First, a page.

The HR Specialist: New York Employment Law

Employers can prevent an employee who receives an FLSA settlement from badmouthing them by including a nondisparagement clause in the settlement agreement.

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The EEOC has updated its enforcement guidance on retaliation for the first time since 1998.

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An employee who claimed he was singled out and discriminated against because he did not speak a particular language has lost his discrimination case.

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Every once in a while, a disability accommodation arises that is so simple to implement that it’s a no-brainer to grant it.

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Do you automatically terminate employees who aren’t ready to return to work after using up their FMLA leave? That may be okay under the FMLA.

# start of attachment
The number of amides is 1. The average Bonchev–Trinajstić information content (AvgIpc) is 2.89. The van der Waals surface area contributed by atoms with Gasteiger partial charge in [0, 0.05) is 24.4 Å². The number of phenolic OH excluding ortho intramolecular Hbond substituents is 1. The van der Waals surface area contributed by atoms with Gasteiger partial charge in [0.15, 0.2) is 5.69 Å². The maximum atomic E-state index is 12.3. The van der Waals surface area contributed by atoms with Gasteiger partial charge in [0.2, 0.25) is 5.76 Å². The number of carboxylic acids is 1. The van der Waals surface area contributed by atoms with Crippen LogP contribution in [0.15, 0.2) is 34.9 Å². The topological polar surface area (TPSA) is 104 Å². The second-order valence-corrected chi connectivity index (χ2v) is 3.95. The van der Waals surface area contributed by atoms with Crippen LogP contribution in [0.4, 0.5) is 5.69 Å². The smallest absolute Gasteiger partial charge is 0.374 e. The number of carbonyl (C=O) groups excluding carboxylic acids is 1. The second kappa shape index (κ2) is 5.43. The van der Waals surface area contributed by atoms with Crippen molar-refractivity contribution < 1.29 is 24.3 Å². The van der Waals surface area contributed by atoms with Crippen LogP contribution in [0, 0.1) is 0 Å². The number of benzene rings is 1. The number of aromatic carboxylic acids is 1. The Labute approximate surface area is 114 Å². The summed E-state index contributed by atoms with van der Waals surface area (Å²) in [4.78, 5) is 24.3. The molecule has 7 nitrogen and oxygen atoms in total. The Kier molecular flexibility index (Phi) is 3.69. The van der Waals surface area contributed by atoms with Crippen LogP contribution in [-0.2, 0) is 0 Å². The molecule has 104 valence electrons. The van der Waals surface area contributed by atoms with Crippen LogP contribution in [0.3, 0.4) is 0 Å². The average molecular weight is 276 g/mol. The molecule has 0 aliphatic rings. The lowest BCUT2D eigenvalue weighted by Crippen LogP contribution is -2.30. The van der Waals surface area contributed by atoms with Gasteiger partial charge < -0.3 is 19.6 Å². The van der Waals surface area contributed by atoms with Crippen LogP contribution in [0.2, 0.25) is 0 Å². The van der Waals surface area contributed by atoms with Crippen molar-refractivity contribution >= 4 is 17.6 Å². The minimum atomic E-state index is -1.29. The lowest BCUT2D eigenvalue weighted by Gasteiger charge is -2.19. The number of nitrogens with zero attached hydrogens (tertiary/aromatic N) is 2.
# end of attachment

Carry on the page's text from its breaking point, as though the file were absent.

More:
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Employees who claim they were fired for taking FMLA leave must show that taking leave was the sole reason they were fired—what’s known as the “but-for” cause.

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Do you have an angry, dissatisfied employee that no supervisor seems capable of making happy? Then document any behavior that demonstrates the employee is difficult or insubordinate and discipline accordingly.

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Lest there be any doubt that employers are ultimately responsible for keeping confidential information under wraps, consider the case of the University of Rochester Medical Center. It is now paying for a security breach that was entirely preventable.

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Some terminated employees think that all they need to do to build a winning lawsuit is recall an offensive comment a supervisor once made. That’s not usually true.

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It’s fine to offer an early retirement buyout. It’s a very bad idea to say that, if not enough older workers accept the offer, they might be fired.

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